SIBO and food intolerance

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SIBO and food intolerance

Medically reviewed by:
Dr James Freeman

How SIBO bacteria damages your intestine lining and can lead to food intolerance

SIBO and dysbiosis can make your life a misery and create many challenges in breaking down foods.[1] This leads to discomfort but it actually comes from an inability to break down certain foods.

Although you might test negative for lactose intolerance, you may still be intolerant because of the bacteria living in your small intestine. Therefore, people often find it helpful to go on diets that eliminate a large portion of certain food types. It doesn’t address the root of the issue, but it can mitigate some of the discomfort experienced daily and maybe a step in a multifaceted treatment plan.

The reason behind this is complicated, but we have listed the science below in simple terms to try and help you better understand what is going on.

Issues digesting Carbohydrates

In your small intestine, you have something called the glycocalyx. These take the form of finger-like projections that line your small intestine. You also have microvilli on the cell. They are so small that the naked eye can’t see them, but they have an important job. They absorb nutrients from your food. The glycocalyx is the protective glycoprotein layer that has enzymes for carbohydrate digestion. Carbohydrate digestion becomes a problem in SIBO because the membranous phase is disrupted.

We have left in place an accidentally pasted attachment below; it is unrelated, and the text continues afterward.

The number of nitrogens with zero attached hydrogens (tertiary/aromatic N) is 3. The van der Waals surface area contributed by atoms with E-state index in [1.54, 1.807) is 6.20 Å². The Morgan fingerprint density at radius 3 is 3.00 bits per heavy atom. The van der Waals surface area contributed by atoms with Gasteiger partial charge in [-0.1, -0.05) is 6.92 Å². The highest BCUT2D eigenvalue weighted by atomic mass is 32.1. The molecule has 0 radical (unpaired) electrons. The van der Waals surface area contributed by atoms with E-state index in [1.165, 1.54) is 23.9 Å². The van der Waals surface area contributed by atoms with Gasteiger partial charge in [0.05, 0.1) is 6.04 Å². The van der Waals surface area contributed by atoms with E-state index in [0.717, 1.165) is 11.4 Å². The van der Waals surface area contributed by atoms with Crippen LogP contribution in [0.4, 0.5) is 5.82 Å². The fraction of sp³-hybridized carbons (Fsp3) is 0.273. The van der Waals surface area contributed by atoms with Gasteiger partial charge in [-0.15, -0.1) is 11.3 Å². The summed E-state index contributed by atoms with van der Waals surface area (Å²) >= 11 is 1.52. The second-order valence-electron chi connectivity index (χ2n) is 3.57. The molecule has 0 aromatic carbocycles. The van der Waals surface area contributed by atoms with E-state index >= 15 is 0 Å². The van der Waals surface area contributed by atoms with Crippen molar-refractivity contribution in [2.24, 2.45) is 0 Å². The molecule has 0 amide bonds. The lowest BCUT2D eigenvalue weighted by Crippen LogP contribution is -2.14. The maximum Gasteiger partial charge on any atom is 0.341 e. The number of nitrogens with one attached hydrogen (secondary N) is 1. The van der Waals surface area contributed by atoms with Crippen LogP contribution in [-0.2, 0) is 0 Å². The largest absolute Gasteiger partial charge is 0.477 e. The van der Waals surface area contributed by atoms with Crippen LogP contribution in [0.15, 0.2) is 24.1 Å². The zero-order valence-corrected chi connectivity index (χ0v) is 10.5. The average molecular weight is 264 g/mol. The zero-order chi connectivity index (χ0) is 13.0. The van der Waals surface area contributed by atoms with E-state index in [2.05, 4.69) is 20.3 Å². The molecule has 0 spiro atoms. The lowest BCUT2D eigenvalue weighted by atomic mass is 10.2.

There are three types of carbohydrates:

Monosaccharide – These are carbohydrates with a molecule of sugar in their structure. (Glucose, fructose, ribose)
Example: Table sugar which is made from glucose and fructose.

Disaccharides – These are carbohydrates with two molecules of sugar linked together in their structure (sucrose, maltose, lactose)
Example: lactose (the sugar in dairy) made out of glucose and galactose

Polysaccharides/Polymers – These are carbohydrates with multiple molecules of sugar linked together-
Examples: Starch and cellulose, which are in vegetables, fruits, whole grains and legumes

Carbohydrates digestion on the body goes through many processes, depending on the type of carbohydrate. Larger polysaccharides like starches from fruit, vegetables, and legumes are broken down into disaccharides in the intestine’s lumen by enzymes.

Disaccharides are broken down into monosaccharides by enzymes that are present in the glycocalyx. With SIBO, the membranous phase of digestion is disrupted due to the damage of the glycocalyx by the SIBO bacteria; therefore, SIBO can cause carbohydrate intolerances to things like secondary lactose and fructose intolerance.[2]

That is a little hard to understand, but essentially, a key component of carbohydrate digestion has been impaired by the SIBO bacteria, leaving you unable to break down carbohydrates effectively. Another type of SIBO can cause the recycling of toxins (methane) and lead to weight gain.

1 Rowland et al., 2017
2 ZHAO et al., 2010

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